“The analogy has always been to fingerprints,” Kaye says. But that analogy is weak, he says, because “the analogy [should be to] people who submit their fingerprints to a central repository.” Even then, the comparison is imprecise, because fingerprints are only self-incriminating. They don’t bring police to your relatives.
Presently, the use of DNA databases remains an unresolved legal question. But just because Pandora’s box is open doesn’t mean it’ll stay that way. There have been plenty of times when crime-catching technology was scaled back by the courts.
Police around the country were doing a lot of electronic eavesdropping in the ’50s and ’60s, but ultimately had to desist when a Supreme Court decision ruled against warrantless telephone surveillance in 1967. And in 2018, warrantless monitoring of smartphone GPS records to place criminals at the scene of the crime was similarly struck down.
Given that track record, Dreher says his offices are careful not to lean too heavily on DNA databases while that verdict hangs over them.
“This is so new that the public might not agree with us doing it,” he says. “So for us, it’s a tool, but we should close out our other leads until we get a court hearing and determine that it’s legal.”
But Dreher is quick to add: It should be legal.
“We’re using consented samples provided by individuals… We’re not doing anything to covertly get information that wasn’t provided voluntarily.”
Can the Bigger DNA Databases Provide More Clues?
While GEDmatch cooperates with authorities, subscription-based websites like Ancestry.com have explicitly stated that they won’t share their users’ information with law enforcement unless subpoenaed to do so.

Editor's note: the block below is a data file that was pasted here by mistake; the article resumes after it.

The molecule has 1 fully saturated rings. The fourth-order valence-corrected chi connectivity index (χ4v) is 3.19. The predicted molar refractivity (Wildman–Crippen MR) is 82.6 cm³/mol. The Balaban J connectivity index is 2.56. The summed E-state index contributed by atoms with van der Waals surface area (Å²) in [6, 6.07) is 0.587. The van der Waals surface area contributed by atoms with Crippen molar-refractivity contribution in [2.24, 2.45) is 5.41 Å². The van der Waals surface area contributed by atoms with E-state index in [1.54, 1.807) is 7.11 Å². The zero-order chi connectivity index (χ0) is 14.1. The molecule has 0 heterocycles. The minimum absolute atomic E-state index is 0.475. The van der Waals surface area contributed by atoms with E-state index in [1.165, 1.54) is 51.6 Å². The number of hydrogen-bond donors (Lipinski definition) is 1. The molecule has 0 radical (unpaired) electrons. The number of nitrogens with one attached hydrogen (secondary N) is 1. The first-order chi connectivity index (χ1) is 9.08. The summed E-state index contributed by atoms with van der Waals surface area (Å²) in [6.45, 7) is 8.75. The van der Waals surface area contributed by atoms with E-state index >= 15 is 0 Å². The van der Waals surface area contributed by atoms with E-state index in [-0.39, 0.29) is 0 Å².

That curtails the strength of police DNA searches. Ancestry.com is gigantic, with more than 16 million users having uploaded DNA onto their database. GEDmatch, which allows police to access their data, is comparably small, with approximately one million users—5 percent of Ancestry’s base.
It would be complicated for investigators trying to get access to Ancestry’s more robust database. For one, the databases work differently.
At GEDmatch, users upload DNA information. That means investigators can take whatever DNA was left at a crime scene (e.g. blood, semen, skin cells) and use it as the basis for the match. With Ancestry, users send in saliva samples, which Ancestry technicians then analyze in their lab.
But if investigators were somehow able to work around that problem and get into Ancestry’s system, according to Kaye, that “sneakiness” might not be illegal.
“They do undercover investigations,” Kaye says. “What’s the difference?”
Is DNA Evidence from a Database Reliable?
But not all evidence is sound. As such, Dreher says his office will continue to take things slow.
“It’s so new at this point,” Dreher says. “We don’t want to make a habit of putting all our eggs in one basket… but when fingerprints were first used, we weren’t 100 percent sure about how confident we could be. Now we are. I think this’ll be the same type of thing.”
When that happens, Dreher says his county will start applying GEDmatch in earnest, in a myriad of contexts: to put names on unidentified remains, in active murder and rape investigations.
“We’re scraping the surface of the possibilities,” he says.